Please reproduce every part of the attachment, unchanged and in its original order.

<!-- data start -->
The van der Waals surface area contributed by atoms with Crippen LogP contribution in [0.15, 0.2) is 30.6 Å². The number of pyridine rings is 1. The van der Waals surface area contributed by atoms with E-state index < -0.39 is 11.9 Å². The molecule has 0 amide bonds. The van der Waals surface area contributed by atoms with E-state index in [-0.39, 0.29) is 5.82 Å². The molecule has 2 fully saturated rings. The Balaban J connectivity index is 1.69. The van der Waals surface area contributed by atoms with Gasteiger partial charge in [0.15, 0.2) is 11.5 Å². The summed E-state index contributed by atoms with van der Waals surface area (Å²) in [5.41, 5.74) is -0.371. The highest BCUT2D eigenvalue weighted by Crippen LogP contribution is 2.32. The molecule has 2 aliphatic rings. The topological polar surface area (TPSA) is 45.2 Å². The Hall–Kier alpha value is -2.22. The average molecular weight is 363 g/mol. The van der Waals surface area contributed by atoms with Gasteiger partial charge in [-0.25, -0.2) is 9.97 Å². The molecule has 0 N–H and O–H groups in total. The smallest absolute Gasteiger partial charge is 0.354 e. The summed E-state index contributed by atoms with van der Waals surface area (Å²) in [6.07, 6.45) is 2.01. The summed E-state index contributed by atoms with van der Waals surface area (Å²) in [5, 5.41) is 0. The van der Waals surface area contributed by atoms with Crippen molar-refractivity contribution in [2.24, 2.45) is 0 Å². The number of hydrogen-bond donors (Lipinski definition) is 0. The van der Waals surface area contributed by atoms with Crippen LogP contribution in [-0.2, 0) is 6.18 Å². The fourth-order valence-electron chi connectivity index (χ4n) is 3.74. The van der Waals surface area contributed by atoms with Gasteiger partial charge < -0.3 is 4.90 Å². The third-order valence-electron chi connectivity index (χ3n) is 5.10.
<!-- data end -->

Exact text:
The van der Waals surface area contributed by atoms with Crippen LogP contribution in [0.15, 0.2) is 30.6 Å². The number of pyridine rings is 1. The van der Waals surface area contributed by atoms with E-state index < -0.39 is 11.9 Å². The molecule has 0 amide bonds. The van der Waals surface area contributed by atoms with E-state index in [-0.39, 0.29) is 5.82 Å². The molecule has 2 fully saturated rings. The Balaban J connectivity index is 1.69. The van der Waals surface area contributed by atoms with Gasteiger partial charge in [0.15, 0.2) is 11.5 Å². The summed E-state index contributed by atoms with van der Waals surface area (Å²) in [5.41, 5.74) is -0.371. The highest BCUT2D eigenvalue weighted by Crippen LogP contribution is 2.32. The molecule has 2 aliphatic rings. The topological polar surface area (TPSA) is 45.2 Å². The Hall–Kier alpha value is -2.22. The average molecular weight is 363 g/mol. The van der Waals surface area contributed by atoms with Gasteiger partial charge in [-0.25, -0.2) is 9.97 Å². The molecule has 0 N–H and O–H groups in total. The smallest absolute Gasteiger partial charge is 0.354 e. The summed E-state index contributed by atoms with van der Waals surface area (Å²) in [6.07, 6.45) is 2.01. The summed E-state index contributed by atoms with van der Waals surface area (Å²) in [5, 5.41) is 0. The van der Waals surface area contributed by atoms with Crippen molar-refractivity contribution in [2.24, 2.45) is 0 Å². The number of hydrogen-bond donors (Lipinski definition) is 0. The van der Waals surface area contributed by atoms with Crippen LogP contribution in [-0.2, 0) is 6.18 Å². The fourth-order valence-electron chi connectivity index (χ4n) is 3.74. The van der Waals surface area contributed by atoms with Gasteiger partial charge < -0.3 is 4.90 Å². The third-order valence-electron chi connectivity index (χ3n) is 5.10.